The second winter had me searching for more to do, and I found just that in all the region's winter festivals. Every single weekend was packed with outdoor things to do: toboggoning, tir sur neige, even zip-lining over snow-covered valleys. I was in awe. I thought I'd give one of my children the name "Neige" because it was so beautiful, so Canadian, so Québécois.

Several years later, we did start our family. Children bring a whole new joy to winter (well, except for their piles of gear in the mud room...). We've invented a new sport in our backyard that we affectionately call Quebec Rodeo. Kid sit on a saucer sled that has a long rope attached to it; my husband swings them around in large circles, gaining speed until they fall off. Everyone has rosy cheeks and is the feel-good type of exhausted when we come in for hot cocoa.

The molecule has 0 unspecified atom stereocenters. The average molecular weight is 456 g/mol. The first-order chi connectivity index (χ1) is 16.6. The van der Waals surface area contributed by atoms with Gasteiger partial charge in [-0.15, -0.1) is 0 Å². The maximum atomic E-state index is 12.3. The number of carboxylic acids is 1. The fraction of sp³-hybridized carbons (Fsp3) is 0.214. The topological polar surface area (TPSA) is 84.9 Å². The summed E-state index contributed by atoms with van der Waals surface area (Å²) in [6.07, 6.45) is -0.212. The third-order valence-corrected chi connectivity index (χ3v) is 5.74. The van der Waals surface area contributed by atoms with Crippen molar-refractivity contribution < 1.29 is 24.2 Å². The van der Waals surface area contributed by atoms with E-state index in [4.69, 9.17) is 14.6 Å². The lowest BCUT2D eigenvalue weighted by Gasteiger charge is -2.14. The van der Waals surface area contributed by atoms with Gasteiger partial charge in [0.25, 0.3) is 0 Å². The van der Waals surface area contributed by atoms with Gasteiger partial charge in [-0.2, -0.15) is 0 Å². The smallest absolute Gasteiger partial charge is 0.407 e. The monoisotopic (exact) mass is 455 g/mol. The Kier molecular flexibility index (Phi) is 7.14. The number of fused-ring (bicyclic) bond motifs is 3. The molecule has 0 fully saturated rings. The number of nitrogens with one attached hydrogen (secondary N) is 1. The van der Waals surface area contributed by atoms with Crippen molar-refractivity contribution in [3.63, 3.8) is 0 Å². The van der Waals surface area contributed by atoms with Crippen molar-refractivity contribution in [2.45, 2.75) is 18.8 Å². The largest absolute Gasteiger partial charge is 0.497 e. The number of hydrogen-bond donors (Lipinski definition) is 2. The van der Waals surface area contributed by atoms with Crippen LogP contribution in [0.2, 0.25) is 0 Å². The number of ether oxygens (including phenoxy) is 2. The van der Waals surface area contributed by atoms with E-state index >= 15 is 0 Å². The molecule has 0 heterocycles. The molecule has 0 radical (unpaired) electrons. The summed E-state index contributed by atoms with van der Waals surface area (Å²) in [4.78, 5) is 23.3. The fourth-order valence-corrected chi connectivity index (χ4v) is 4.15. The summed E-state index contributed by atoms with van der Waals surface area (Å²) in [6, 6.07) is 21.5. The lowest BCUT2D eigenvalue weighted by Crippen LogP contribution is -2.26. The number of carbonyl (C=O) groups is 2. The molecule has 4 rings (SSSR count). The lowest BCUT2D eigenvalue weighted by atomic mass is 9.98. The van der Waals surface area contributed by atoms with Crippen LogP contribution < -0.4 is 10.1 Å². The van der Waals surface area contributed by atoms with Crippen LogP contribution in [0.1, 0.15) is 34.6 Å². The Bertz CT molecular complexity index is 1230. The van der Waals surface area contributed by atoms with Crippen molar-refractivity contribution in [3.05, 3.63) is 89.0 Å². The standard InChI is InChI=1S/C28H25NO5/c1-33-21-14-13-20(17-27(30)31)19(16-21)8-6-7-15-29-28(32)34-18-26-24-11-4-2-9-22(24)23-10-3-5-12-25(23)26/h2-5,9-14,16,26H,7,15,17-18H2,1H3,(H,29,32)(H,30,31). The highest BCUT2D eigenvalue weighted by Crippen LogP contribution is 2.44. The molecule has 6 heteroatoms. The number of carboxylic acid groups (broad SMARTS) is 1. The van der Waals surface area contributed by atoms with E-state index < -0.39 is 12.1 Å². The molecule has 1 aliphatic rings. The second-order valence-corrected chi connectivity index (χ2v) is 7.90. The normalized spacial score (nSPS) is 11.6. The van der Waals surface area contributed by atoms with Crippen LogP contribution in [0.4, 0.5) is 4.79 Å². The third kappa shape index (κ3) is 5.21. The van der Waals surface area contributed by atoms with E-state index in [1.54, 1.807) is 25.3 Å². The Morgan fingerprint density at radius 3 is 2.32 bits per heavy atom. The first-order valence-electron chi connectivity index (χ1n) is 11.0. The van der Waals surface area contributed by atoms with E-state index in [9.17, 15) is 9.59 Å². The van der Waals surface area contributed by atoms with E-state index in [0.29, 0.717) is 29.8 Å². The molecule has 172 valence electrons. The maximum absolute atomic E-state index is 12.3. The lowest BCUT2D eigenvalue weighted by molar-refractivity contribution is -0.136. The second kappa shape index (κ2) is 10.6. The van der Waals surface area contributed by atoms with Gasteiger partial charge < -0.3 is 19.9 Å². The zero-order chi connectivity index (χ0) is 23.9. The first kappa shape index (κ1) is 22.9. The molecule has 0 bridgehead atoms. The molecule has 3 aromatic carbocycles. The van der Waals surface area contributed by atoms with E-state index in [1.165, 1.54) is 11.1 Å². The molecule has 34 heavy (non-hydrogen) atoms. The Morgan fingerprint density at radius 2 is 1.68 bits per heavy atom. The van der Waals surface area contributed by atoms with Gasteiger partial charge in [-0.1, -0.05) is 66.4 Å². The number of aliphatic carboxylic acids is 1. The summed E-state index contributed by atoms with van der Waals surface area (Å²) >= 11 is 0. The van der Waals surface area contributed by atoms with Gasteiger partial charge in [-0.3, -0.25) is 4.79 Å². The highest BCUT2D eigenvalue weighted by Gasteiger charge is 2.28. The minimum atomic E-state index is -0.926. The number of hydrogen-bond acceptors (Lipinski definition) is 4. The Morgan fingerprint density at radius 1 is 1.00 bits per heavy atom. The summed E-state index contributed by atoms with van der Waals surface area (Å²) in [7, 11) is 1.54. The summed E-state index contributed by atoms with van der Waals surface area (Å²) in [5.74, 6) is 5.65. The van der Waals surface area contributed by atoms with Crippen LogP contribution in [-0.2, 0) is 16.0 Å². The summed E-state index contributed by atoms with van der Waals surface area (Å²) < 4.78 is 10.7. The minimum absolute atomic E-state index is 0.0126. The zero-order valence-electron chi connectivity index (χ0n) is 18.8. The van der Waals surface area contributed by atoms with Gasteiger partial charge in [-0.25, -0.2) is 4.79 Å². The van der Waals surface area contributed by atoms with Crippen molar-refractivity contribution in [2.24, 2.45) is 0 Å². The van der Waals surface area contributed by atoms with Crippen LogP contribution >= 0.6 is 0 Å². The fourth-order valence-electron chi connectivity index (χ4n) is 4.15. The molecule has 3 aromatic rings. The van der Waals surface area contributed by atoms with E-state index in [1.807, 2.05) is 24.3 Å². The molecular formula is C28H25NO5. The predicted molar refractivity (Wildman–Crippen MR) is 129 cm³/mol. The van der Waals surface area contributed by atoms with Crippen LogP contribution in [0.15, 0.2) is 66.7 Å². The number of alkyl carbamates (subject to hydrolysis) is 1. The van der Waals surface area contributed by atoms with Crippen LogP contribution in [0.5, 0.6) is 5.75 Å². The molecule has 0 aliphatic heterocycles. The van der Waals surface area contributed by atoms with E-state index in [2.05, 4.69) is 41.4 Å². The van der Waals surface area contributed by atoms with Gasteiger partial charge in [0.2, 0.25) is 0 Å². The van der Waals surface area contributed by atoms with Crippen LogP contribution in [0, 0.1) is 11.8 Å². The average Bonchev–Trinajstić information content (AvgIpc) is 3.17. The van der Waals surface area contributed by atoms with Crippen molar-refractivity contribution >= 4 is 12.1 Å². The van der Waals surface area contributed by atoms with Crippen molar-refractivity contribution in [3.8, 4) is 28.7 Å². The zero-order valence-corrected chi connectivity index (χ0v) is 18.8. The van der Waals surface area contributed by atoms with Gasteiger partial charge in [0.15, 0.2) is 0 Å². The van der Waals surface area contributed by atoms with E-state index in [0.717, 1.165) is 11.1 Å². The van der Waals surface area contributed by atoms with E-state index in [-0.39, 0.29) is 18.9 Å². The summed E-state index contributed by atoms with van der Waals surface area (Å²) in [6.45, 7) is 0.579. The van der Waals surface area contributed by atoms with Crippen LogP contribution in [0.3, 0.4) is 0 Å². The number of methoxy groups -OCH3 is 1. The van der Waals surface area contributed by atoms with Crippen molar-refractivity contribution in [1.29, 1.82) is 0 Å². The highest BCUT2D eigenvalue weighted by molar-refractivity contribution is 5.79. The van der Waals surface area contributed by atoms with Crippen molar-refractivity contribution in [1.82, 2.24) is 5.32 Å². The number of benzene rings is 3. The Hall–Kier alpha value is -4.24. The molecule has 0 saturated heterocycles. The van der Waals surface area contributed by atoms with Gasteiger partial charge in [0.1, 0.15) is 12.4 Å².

Do you live in a snowy place? Please share your favourite winter activities here! The season is long, but we take advantage of every moment. It makes the coming spring that much sweeter.

Tuesday, 21 February 2012

Do you speak Punjabi?

"Comment t'appelles-tu?"

"Noah."

"Quel âge as-tu?"

"Noah."

But my three-year-old son flashes that amazing grin; and so despite his clear lack of understanding, he's accepted into the group of Francophone kids. Perhaps they think he's made a joke.

Today, I thought back on my days of teaching English as a second language to adults living in Parc Extension. They came from different cultural and linguistic backgrounds. Before any given course would start, I would receive dozens of phone calls asking for more information. Often, the speaker on the other end of the line and I would speak in French. Once a man called and all I heard at first were papers shuffling in the background. Hello, hello? I asked, over and over again. Finally, he sighed and stuttered the one phrase he was more or less sure of in English: "Do you speak Punjabi?"